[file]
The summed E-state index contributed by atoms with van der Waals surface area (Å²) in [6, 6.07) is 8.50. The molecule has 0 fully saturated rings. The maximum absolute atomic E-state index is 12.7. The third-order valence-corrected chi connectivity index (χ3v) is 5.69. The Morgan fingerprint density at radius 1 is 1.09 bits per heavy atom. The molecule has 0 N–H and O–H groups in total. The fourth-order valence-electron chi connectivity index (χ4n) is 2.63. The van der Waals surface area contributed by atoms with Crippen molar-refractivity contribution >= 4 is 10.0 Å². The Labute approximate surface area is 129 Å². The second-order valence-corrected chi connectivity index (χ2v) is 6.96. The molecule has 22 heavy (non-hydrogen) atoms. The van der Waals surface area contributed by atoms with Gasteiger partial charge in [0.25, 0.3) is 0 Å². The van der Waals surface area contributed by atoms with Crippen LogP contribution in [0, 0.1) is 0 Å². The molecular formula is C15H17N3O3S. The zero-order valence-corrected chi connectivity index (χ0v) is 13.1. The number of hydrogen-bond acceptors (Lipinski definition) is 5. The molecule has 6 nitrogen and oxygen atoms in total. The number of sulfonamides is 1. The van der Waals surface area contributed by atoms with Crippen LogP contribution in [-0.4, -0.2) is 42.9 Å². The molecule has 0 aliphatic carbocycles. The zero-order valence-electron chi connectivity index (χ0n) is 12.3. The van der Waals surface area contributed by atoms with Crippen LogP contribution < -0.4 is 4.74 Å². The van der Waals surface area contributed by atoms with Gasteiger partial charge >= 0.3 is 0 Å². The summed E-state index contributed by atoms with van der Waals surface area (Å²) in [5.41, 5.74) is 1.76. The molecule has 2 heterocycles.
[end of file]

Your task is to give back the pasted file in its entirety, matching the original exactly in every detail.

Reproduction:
The summed E-state index contributed by atoms with van der Waals surface area (Å²) in [6, 6.07) is 8.50. The molecule has 0 fully saturated rings. The maximum absolute atomic E-state index is 12.7. The third-order valence-corrected chi connectivity index (χ3v) is 5.69. The Morgan fingerprint density at radius 1 is 1.09 bits per heavy atom. The molecule has 0 N–H and O–H groups in total. The fourth-order valence-electron chi connectivity index (χ4n) is 2.63. The van der Waals surface area contributed by atoms with Crippen molar-refractivity contribution >= 4 is 10.0 Å². The Labute approximate surface area is 129 Å². The second-order valence-corrected chi connectivity index (χ2v) is 6.96. The molecule has 22 heavy (non-hydrogen) atoms. The van der Waals surface area contributed by atoms with Gasteiger partial charge in [0.25, 0.3) is 0 Å². The van der Waals surface area contributed by atoms with Crippen LogP contribution in [0, 0.1) is 0 Å². The molecular formula is C15H17N3O3S. The zero-order valence-corrected chi connectivity index (χ0v) is 13.1. The number of hydrogen-bond acceptors (Lipinski definition) is 5. The molecule has 6 nitrogen and oxygen atoms in total. The number of sulfonamides is 1. The van der Waals surface area contributed by atoms with Crippen LogP contribution in [-0.4, -0.2) is 42.9 Å². The molecule has 0 aliphatic carbocycles. The zero-order valence-electron chi connectivity index (χ0n) is 12.3. The van der Waals surface area contributed by atoms with Crippen LogP contribution < -0.4 is 4.74 Å². The van der Waals surface area contributed by atoms with Gasteiger partial charge >= 0.3 is 0 Å². The summed E-state index contributed by atoms with van der Waals surface area (Å²) in [5.41, 5.74) is 1.76. The molecule has 2 heterocycles.